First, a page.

in Korean, not so hidden for hanja literates, we can speak 
of terminological equivalence, albeit intermediated by 
sino-korean words.

Are there similar travels to China by the Korean education 
community to emulate the curriculums and teaching methodologies 
of China?  So are there also a move now to synchornize the 
curriculums of Korean schools with that of China? 

I suppose synchronizing history curriculum is definitely out.


I am prompted to ask for the views of the list
by the possible contrast in the approach to the 
foreign-language probem demonstrated by the Japanese 
vis-a-vis the Korean.

I could not help thinking again about the
"Mori's cockamamie ideas" thread.  One list
member noted the official visit to Professor
Whitney at Yale, then and later the powerhouse
of American philological studies, with Prof. Whitney,
one of the superstars of Indo-Germanic philology.

It struck me that it was not at all odd that 
M.O.E. Mori should consult Professor Whitney, then
one of the world authorities on western languages,
about western languages, albeit with a humorous twist.  

I think he was worthy of the tile Minister of
Education, not the abbreviated MOE, precisely
by his act of consulting world authorities on
the important issue of mastering Western languages.

And thinking about the rather holistic views about
language then current in philology, and not the 
current focus on high specialization, I thought 
it was a move worthy of a concerned Minister of 
Education of a country occupied as he was with 
mastering foreign language and concerned about 

But it also struck me that many of the world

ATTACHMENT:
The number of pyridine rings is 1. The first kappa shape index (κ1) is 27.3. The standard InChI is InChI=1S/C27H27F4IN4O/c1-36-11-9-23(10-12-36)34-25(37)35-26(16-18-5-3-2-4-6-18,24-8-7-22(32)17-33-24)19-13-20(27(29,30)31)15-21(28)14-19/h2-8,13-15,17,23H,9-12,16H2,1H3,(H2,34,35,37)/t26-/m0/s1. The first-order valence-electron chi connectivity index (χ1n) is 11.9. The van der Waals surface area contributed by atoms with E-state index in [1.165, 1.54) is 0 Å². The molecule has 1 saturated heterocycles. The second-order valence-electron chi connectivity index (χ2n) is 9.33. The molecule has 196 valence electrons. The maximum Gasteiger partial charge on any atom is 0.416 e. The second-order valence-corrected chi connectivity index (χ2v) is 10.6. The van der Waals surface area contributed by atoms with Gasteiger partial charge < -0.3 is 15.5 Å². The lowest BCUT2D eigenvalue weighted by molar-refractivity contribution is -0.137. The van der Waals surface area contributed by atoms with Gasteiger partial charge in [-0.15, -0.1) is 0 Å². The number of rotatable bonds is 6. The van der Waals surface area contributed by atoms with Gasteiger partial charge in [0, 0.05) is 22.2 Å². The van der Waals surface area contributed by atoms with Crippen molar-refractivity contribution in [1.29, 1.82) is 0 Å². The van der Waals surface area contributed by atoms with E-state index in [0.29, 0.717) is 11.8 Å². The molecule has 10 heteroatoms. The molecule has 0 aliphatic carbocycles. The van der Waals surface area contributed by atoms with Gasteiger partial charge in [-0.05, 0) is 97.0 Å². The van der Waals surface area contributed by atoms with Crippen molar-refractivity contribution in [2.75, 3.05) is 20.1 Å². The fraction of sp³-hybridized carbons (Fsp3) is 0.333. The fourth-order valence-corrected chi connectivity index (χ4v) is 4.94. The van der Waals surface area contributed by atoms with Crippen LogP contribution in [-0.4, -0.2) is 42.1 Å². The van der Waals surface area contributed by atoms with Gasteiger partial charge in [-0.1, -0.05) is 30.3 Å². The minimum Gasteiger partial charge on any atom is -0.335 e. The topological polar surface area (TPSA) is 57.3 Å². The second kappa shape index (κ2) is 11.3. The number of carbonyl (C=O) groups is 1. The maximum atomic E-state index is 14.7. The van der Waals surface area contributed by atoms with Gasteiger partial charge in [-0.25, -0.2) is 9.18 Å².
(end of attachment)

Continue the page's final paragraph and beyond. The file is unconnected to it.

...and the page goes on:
authorities on Chinese, Japanese, and Korean are
also American, with depth and breath of knowledge
not deniable by even the native scholars.

Indeed, in the areas of Chinese language studies,
I think it not unfair to say that the American,
Russian, French, and German scholars have been far
more innovative and produced remarkable results,
such as in the area of tone studies and area dialectal
and historical studies. And there can be no loss
to Korea in heeding attention to the learned views
of these specialists.

Surely the problem facing the Koreans, of having to 
learn many foreign languages, is one shared by every 
country that is not a Super Power.  And Korea can surely 
benefit from the experiences and thoughts of the 
scholars and specialists of every non-Super Power 
nations, which should be whatever number of nations
there are less one.

So, may I ask for the Koreanist community's considered view
on the pro and con of chinese character education in Korea?


JooBai Lee



The American editions of Korean dailies have yet made no 
reporting on the hanja testing announcements in Korea.

Does anyone know the why of it not being reported in 
the states?  Are the newspapers/media in general not 
a part of the jaebul system and not member of the 
business associations?

One other note is that while the pro-character faction has 
started to cite the enlightened policy of N.Korea's 
Chinese character education, 3000 characters, more than 
the Japanese, the S.Korean academic reports and press clippings 
all suggest that to the N.Korean escapees living in S.Korea, 
two big hurdles to their adaptation to life in S.Korea is 
their difficulty with hangeulized-English and hanja, which 
many encounter more than the Seoulites as many escapees are often 
provided with housing in the less-expensive provinces and outlying 
regions where chinese character use persist to a higher degree.

Two American analysts described the "SAD" results achieved 
by N.Korea in their effort to teach Chinese characters as:

Does anyone know the details of Chinese character education 
in North Korea?

How will it be different in S.Korea where the stated policy of 
even the leading Chinese character advocacy group is dual 
writing in school only?

Does anhyone know what the pedagogic strategy in the South is?

On my next posting, I will strive for a little rhetoric and 
more hard-nosed data analysis of Korean homonym issue, which 
I hope will be of interest and utility to the aspring